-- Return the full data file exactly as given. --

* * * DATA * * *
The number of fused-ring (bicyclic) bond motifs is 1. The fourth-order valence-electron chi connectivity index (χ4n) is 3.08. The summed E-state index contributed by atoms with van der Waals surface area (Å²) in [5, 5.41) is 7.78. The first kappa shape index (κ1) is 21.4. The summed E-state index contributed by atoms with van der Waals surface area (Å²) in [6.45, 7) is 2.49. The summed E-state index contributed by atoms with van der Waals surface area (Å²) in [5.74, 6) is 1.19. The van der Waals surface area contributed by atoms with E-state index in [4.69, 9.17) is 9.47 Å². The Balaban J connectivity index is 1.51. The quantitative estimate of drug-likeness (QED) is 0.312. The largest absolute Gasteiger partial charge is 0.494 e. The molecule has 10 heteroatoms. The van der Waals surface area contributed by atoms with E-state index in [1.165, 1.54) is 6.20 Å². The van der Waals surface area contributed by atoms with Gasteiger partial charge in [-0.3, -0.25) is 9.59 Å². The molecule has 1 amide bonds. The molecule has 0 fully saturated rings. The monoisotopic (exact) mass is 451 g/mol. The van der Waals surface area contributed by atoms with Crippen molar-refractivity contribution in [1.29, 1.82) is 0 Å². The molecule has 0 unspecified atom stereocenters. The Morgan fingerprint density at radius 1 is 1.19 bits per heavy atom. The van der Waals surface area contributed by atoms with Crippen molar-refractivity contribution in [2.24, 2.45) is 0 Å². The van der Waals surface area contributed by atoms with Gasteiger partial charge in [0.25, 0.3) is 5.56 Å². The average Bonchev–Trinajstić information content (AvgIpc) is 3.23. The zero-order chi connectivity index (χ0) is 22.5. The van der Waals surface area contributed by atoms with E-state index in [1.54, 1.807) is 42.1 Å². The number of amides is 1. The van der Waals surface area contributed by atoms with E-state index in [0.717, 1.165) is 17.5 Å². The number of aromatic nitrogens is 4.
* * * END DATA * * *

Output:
The number of fused-ring (bicyclic) bond motifs is 1. The fourth-order valence-electron chi connectivity index (χ4n) is 3.08. The summed E-state index contributed by atoms with van der Waals surface area (Å²) in [5, 5.41) is 7.78. The first kappa shape index (κ1) is 21.4. The summed E-state index contributed by atoms with van der Waals surface area (Å²) in [6.45, 7) is 2.49. The summed E-state index contributed by atoms with van der Waals surface area (Å²) in [5.74, 6) is 1.19. The van der Waals surface area contributed by atoms with E-state index in [4.69, 9.17) is 9.47 Å². The Balaban J connectivity index is 1.51. The quantitative estimate of drug-likeness (QED) is 0.312. The largest absolute Gasteiger partial charge is 0.494 e. The molecule has 10 heteroatoms. The van der Waals surface area contributed by atoms with E-state index in [1.165, 1.54) is 6.20 Å². The van der Waals surface area contributed by atoms with Gasteiger partial charge in [-0.3, -0.25) is 9.59 Å². The molecule has 1 amide bonds. The molecule has 0 fully saturated rings. The monoisotopic (exact) mass is 451 g/mol. The van der Waals surface area contributed by atoms with Crippen molar-refractivity contribution in [1.29, 1.82) is 0 Å². The molecule has 0 unspecified atom stereocenters. The Morgan fingerprint density at radius 1 is 1.19 bits per heavy atom. The van der Waals surface area contributed by atoms with Crippen molar-refractivity contribution in [2.24, 2.45) is 0 Å². The van der Waals surface area contributed by atoms with Gasteiger partial charge in [0.25, 0.3) is 5.56 Å². The average Bonchev–Trinajstić information content (AvgIpc) is 3.23. The zero-order chi connectivity index (χ0) is 22.5. The van der Waals surface area contributed by atoms with E-state index in [1.54, 1.807) is 42.1 Å². The number of amides is 1. The van der Waals surface area contributed by atoms with E-state index in [0.717, 1.165) is 17.5 Å². The number of aromatic nitrogens is 4.